One Day in Haro (#WorldWineTravel)

Once upon a time, way back in 2013, Greg and I took a trip to Spain. My sister-from-another-mister, Antonella was studying abroad in Barcelona and we took advantage of the opportunity to go visit her there; however, that was merely our jumping-off point for a road trip looping the Iberian Peninsula. From Barcelona, we drove south, making our way around southern Spain, then west towards the Atlantic, made our way up through Portugal, before turning back inland to make our way back through a few wine regions, then back to Barcelona. This all occurred over the course of two weeks at the end of November, and it proved to be a VERY aggressive itinerary.

This trip was an odyssey with lots of highs and some very low, lows. We were there during the off-season, so a lot of things were closed . . . and I got the impression that in Spain business hours were merely a suggestion as to when a business was more likely to be open in general, but especially in the off-season. It was unseasonably cold and very rainy in southern Spain that year, and a lot of our Airbnb’s were not equipped with creature comforts we spoiled Americans are used to like temperature control and lots of hot water for showers lasting more than 5 minutes. (To be fair, I’m sure that in many of the places we went, heating isn’t needed all that often in a year, we just happened to be there when it was.) Altogether, my memories of southern Spain are of alternately of being awed by jaw-droppingly gorgeous sights and architecture, and then being extremely uncomfortable due to being very cold, frustrated because something had gone wrong (and LOTS of things went wrong), or hungry due to not being able to find any place open to eat, and often being disappointed with whatever we did find. I’ve learned over time that for me, the lion’s share of basic contentment is based simply on getting enough sleep, eating, and temperature control, and we were regularly striking out on all fronts.

By the time we looped back around to make our way through our wine region stops in northern Spain though, we’d managed to regain our footing, started to hit our stride, and we were having a good time. Plus, wine! I’m pretty sure that better wine and food overall helped improve our outlooks on this leg of the trip, so even when there were hiccups, we were better able to handle them. All in all, my memories of this part of the trip are much more positive. It's amazing how quickly good wine and food lift my mood!

I always intended to blog about our adventures and misadventures on this trip, and somehow it just never happened. (Many of these misadventures seem quite funny to me now.) However, the newly formed World Wine Travel blogging group has decided to spend 2021 exploring Spanish wine regions, and the first three months of the year will be dedicated to the wine regions we visited, finally giving me the nudge to write about our time there. I'm also excited about this year's exploration since I love Spanish wines and think they're completely undervalued and generally very food friendly.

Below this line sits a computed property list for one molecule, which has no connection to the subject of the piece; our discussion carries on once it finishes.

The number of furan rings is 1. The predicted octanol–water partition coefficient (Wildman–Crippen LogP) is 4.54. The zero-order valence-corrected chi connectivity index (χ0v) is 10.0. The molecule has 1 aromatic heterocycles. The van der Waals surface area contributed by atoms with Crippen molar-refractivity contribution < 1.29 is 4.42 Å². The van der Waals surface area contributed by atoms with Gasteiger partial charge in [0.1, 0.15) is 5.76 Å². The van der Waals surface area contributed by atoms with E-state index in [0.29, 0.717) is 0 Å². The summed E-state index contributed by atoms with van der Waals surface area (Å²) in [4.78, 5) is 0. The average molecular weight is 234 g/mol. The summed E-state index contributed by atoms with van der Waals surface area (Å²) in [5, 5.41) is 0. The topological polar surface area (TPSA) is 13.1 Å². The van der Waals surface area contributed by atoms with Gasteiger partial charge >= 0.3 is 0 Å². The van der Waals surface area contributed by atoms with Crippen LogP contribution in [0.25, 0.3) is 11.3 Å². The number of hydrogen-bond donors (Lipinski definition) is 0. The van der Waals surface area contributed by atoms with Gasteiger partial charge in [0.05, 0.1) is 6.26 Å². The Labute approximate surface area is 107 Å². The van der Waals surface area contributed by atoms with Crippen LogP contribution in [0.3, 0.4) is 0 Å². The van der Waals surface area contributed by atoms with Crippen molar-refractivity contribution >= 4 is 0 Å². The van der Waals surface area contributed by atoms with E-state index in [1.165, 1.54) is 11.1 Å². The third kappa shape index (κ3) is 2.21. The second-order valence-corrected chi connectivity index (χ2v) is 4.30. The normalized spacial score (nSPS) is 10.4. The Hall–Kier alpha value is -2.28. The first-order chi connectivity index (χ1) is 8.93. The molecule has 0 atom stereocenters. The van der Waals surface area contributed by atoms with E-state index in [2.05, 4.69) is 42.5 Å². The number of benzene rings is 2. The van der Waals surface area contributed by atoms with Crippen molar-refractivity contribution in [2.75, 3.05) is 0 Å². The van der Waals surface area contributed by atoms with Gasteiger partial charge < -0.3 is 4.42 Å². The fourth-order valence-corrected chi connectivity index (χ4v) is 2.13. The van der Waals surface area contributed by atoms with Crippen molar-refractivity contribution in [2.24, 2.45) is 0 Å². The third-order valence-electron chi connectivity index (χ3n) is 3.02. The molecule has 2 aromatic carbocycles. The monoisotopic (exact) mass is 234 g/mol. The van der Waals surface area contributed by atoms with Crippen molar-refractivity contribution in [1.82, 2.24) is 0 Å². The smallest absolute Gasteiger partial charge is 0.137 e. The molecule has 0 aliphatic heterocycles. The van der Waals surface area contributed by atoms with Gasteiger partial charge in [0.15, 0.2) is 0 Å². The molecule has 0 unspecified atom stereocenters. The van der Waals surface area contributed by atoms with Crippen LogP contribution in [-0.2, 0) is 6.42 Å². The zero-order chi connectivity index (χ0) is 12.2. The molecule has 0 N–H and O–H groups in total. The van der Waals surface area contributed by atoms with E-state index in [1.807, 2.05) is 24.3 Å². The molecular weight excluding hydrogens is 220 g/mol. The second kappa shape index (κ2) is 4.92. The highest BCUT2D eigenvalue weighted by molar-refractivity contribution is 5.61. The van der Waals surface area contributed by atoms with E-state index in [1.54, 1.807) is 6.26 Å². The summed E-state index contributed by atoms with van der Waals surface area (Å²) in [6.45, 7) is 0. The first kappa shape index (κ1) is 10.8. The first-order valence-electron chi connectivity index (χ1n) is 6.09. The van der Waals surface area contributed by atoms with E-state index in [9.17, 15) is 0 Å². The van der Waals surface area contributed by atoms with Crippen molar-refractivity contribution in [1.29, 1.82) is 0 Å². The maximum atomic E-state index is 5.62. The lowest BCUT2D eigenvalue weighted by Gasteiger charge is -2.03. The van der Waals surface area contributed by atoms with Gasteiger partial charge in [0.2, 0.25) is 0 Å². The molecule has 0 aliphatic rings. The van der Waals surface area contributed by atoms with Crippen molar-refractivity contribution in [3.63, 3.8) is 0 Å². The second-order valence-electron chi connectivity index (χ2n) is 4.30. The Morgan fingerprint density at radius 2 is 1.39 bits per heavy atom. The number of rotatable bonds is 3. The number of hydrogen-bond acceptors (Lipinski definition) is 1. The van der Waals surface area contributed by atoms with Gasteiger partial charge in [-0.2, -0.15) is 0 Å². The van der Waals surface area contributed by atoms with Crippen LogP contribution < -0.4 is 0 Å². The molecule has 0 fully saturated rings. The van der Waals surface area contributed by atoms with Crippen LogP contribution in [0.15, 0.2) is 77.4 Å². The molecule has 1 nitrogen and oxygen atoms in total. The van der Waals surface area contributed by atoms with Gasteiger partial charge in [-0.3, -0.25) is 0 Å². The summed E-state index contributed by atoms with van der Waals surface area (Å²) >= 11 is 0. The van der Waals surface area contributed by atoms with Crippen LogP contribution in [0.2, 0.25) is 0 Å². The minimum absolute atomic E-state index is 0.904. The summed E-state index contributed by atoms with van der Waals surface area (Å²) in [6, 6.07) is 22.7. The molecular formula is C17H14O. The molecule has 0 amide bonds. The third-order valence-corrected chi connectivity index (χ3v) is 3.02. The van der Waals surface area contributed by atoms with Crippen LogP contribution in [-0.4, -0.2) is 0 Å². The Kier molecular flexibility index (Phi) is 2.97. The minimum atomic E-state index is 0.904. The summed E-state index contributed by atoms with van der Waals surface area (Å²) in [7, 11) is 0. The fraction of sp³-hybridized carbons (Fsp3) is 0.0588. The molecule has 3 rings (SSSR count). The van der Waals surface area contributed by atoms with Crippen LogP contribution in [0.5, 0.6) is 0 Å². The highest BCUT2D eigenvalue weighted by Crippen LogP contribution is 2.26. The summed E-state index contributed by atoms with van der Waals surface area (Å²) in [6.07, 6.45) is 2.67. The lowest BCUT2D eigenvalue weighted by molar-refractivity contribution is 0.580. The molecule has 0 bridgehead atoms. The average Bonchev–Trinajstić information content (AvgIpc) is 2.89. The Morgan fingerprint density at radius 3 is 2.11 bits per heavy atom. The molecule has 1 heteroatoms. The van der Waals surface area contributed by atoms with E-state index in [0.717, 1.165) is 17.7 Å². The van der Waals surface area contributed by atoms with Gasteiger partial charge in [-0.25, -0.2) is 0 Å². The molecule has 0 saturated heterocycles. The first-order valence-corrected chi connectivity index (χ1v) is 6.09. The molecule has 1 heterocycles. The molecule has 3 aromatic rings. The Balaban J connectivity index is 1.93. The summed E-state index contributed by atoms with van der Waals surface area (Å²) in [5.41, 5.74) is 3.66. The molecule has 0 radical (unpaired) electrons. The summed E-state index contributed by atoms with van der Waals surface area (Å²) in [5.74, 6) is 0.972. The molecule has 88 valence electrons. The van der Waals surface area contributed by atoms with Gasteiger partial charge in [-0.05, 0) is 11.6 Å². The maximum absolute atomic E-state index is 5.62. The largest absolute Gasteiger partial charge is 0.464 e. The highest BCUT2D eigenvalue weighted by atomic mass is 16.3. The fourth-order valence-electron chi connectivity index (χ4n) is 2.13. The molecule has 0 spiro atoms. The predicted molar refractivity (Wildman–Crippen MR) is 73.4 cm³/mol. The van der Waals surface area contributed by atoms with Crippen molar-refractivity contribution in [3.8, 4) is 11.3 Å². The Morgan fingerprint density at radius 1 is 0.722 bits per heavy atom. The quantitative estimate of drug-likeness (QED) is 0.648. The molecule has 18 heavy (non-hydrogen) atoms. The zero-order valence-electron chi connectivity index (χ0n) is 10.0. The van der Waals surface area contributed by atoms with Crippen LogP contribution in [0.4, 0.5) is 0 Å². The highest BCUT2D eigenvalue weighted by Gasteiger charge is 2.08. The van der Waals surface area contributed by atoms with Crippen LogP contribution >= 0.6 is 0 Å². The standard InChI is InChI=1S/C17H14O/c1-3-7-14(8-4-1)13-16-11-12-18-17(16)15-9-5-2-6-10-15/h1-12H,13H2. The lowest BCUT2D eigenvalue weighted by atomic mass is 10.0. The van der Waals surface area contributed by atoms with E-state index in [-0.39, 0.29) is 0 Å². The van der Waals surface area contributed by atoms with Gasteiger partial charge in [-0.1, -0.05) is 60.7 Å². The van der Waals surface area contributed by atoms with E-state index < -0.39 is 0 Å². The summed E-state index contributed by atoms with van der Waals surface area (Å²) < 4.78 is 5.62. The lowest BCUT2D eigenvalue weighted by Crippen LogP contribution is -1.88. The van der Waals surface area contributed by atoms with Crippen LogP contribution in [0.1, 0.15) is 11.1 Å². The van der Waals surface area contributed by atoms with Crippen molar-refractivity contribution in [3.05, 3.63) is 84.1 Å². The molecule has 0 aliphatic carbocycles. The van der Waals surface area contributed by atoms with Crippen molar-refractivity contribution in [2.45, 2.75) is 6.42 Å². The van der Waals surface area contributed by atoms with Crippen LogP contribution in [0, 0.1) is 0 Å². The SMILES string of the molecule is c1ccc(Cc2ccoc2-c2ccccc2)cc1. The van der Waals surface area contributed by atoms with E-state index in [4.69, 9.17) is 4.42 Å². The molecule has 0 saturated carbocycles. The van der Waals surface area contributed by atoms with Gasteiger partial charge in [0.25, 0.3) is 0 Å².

Despite my happiness at the opportunity to finally write about this trip, I've run into a minor hurdle –
which is perhaps in keeping in the spirit of that trip!  I’ve kept notes on almost every wine trip we’ve ever taken. I’m certain I took notes on this one, however,  I cannot find them. *POOF!* They’ve just vanished, and that somehow seems annoyingly appropriate. Therefore, I’ll just have to rely on my faulty memories of the places we visited.

We’re kicking things off today by revisiting memories from Rioja.


Rioja Cheat Sheet


Before I jump into sharing our tasting adventures, let’s cover a few basics on the area.  (We have also previously taken a look at Rioja here.)

Rioja is probably Spain’s most famous wine region, so there’s a good chance that if you’ve only tried one type of Spanish wine, it was from here. It also holds the honor of being only one of two wine regions, along with Priorat, to hold Spain’s top wine designation of DOCa (Denominación de Origen Calificada or "Qualified Designation of Origin”).

Grapes: Tempranillo is Rioja’s star grape, followed by Garnacha, but Graciano and Mazuelo (Carignan) can also play supporting roles. A fifth grape called Maturana Tinta is also permitted as of 2009. These are used for both reds and rosados (rosés). The traditional white grapes are Viura (aka Macabeo), Malvasía, and Garnacha blanca, but a few others are also permitted. 


Map borrowed from WineFolly.com.

Location: Rioja is located in northern Spain just south of Bilbao. The region is centered around the regional capital of Logroño, and vineyards largely follow the Ebro River for about 100 kilometers (60 miles) between the towns of Haro and Alfaro. The region is bordered to the north and west by the Cantabrain Mountains.